Comments I’ve written, ever meaning to extend …
In a line of thinking that goes back through Peirce to Aristotle, intellectual creation and discovery are treated under the heading of apagoge (abductive or retroductive reasoning). Here is a memorable passage from Peirce’s essay titled “The Neglected Argument for the Reality of God”.
The whole series of mental performances between the notice of the wonderful phenomenon and the acceptance of the hypothesis, during which the usually docile understanding seems to hold the bit between its teeth and to have us at its mercy,—the search for pertinent circumstances and the laying hold of them, sometimes without our cognizance, the scrutiny of them, the dark laboring, the bursting out of the startling conjecture, the remarking of its smooth fitting to the anomaly, as it is turned back and forth like a key in a lock, and the final estimation of its Plausibility,—I reckon as composing the First Stage of Inquiry. Its characteristic formula of reasoning I term Retroduction, i.e. reasoning from consequent to antecedent. In one respect the designation seems inappropriate; for in most instances where conjecture mounts the high peaks of Plausibility,—and is really most worthy of confidence,—the inquirer is unable definitely to formulate just what the explained wonder is; or can only do so in the light of the hypothesis. In short, it is a form of Argument rather than of Argumentation.
Retroduction does not afford security. The hypothesis must be tested. This testing, to be logically valid, must honestly start, not as Retroduction starts, with scrutiny of the phenomena, but with examination of the hypothesis, and a muster of all sorts of conditional experiential consequences which would follow from its truth. This constitutes the Second Stage of Inquiry. For its characteristic form of reasoning our language has, for two centuries, been happily provided with the name Deduction.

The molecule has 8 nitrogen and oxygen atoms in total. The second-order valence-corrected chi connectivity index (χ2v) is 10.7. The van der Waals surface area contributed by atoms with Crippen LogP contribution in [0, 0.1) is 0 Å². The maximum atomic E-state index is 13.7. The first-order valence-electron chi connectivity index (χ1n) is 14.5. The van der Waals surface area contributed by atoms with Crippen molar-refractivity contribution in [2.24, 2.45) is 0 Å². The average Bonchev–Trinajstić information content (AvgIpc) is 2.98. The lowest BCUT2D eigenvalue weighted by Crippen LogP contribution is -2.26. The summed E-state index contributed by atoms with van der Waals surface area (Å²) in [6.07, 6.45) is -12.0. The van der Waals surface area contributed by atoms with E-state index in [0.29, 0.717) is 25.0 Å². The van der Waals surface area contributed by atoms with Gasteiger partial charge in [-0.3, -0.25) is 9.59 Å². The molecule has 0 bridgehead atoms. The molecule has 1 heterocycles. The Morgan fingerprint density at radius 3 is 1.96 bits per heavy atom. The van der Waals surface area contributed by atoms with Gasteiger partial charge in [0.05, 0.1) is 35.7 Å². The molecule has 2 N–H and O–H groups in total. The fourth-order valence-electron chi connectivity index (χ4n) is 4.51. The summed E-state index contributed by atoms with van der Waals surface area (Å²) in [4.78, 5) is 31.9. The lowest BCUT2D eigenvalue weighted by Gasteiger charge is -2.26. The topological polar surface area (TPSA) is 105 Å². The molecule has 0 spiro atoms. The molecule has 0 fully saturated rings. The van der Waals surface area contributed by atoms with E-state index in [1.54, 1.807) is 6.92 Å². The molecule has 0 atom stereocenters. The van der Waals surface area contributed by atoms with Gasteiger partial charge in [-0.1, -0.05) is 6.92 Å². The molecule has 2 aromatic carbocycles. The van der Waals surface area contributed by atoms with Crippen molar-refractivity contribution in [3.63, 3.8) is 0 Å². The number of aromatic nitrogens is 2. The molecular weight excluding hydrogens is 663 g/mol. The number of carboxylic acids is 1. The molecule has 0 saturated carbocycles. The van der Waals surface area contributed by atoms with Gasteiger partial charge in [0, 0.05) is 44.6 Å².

Bit strings do not information make,
Nor ironic bards John Cage.
All you need is AURORAS —
Average Uncertainty Reduction
On Receiving A Sign.
C.S. Peirce proposed a logical framework for information theory as far back as 1865, suggesting that the “laws of information” were key to unlocking the puzzle of how scientific inquiry works. He later formulated a logarithmic measure for information content and pursued his ideas about information in parallel with his attempts to articulate modal logics in the diagrammatic syntax of logical graphs.
You may find it worth your while to look into some of this work. The following web page contains a very rough set of notes that will serve to provide further links:
Like many before him, Peirce is seeking to understand the workings of scientific inquiry — all in the light of its evolution from the simplest forms of adaptation, learning, and reasoning, through the routine procedures of everyday explanation and problem-solving, to the most developed forms we see in living communities of inquiry. He inclines toward the hypothesis that science does work somehow or other and seeks to articulate in logical terms how that might be. This is a question about the “logic of science”, and the provisional answers he develops, if springing from Aristotle’s analytics of abductive, deductive, and inductive reasoning, introduce a wealth of novel turns to the quest.
Negative operations (NOs), if not more important than positive operations (POs), are at least more powerful or generative, because the right NOs can generate all POs, but the reverse is not so.
Which brings us to Peirce’s amphecks, NAND and NNOR, either of which is a sole sufficient operator for all boolean operations.
In one of his developments of a graphical syntax for logic, that described in passing an application of the Neither-Nor operator, Peirce referred to the stage of reasoning before the encounter with falsehood as “paradisaical logic, because it represents the state of Man’s cognition before the Fall.”
Here’s a bit of what he wrote there —